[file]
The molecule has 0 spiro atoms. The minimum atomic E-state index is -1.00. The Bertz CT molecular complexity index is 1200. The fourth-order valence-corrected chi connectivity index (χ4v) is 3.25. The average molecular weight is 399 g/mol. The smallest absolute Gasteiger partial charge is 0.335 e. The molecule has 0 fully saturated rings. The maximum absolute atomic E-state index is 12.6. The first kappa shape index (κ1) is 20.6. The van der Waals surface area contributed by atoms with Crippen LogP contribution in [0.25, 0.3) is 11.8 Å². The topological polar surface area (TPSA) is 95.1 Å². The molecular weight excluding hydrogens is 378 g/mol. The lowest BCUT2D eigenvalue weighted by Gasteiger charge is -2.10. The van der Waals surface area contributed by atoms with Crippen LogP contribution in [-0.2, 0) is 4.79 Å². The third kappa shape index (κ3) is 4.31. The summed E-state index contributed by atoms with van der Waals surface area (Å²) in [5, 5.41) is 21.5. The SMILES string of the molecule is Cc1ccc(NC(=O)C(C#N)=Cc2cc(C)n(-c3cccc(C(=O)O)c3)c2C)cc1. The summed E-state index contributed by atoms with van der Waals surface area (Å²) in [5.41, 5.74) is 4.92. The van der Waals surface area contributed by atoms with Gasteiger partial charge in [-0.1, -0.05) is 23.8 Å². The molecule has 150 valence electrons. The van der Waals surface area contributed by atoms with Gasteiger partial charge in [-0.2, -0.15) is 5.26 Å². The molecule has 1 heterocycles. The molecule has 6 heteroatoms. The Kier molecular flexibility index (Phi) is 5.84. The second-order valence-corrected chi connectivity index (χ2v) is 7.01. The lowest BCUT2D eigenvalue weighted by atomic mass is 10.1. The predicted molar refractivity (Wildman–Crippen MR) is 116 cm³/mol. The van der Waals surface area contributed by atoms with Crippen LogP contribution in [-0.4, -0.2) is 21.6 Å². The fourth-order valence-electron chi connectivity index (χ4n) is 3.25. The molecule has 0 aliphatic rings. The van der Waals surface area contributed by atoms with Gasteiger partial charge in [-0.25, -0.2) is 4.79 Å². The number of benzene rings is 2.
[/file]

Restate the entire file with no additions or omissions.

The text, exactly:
The molecule has 0 spiro atoms. The minimum atomic E-state index is -1.00. The Bertz CT molecular complexity index is 1200. The fourth-order valence-corrected chi connectivity index (χ4v) is 3.25. The average molecular weight is 399 g/mol. The smallest absolute Gasteiger partial charge is 0.335 e. The molecule has 0 fully saturated rings. The maximum absolute atomic E-state index is 12.6. The first kappa shape index (κ1) is 20.6. The van der Waals surface area contributed by atoms with Crippen LogP contribution in [0.25, 0.3) is 11.8 Å². The topological polar surface area (TPSA) is 95.1 Å². The molecular weight excluding hydrogens is 378 g/mol. The lowest BCUT2D eigenvalue weighted by Gasteiger charge is -2.10. The van der Waals surface area contributed by atoms with Crippen LogP contribution in [-0.2, 0) is 4.79 Å². The third kappa shape index (κ3) is 4.31. The summed E-state index contributed by atoms with van der Waals surface area (Å²) in [5, 5.41) is 21.5. The SMILES string of the molecule is Cc1ccc(NC(=O)C(C#N)=Cc2cc(C)n(-c3cccc(C(=O)O)c3)c2C)cc1. The summed E-state index contributed by atoms with van der Waals surface area (Å²) in [5.41, 5.74) is 4.92. The van der Waals surface area contributed by atoms with Gasteiger partial charge in [-0.1, -0.05) is 23.8 Å². The molecule has 150 valence electrons. The van der Waals surface area contributed by atoms with Gasteiger partial charge in [-0.2, -0.15) is 5.26 Å². The molecule has 1 heterocycles. The molecule has 6 heteroatoms. The Kier molecular flexibility index (Phi) is 5.84. The second-order valence-corrected chi connectivity index (χ2v) is 7.01. The lowest BCUT2D eigenvalue weighted by atomic mass is 10.1. The predicted molar refractivity (Wildman–Crippen MR) is 116 cm³/mol. The van der Waals surface area contributed by atoms with Crippen LogP contribution in [-0.4, -0.2) is 21.6 Å². The fourth-order valence-electron chi connectivity index (χ4n) is 3.25. The molecule has 0 aliphatic rings. The van der Waals surface area contributed by atoms with Gasteiger partial charge in [-0.25, -0.2) is 4.79 Å². The number of benzene rings is 2.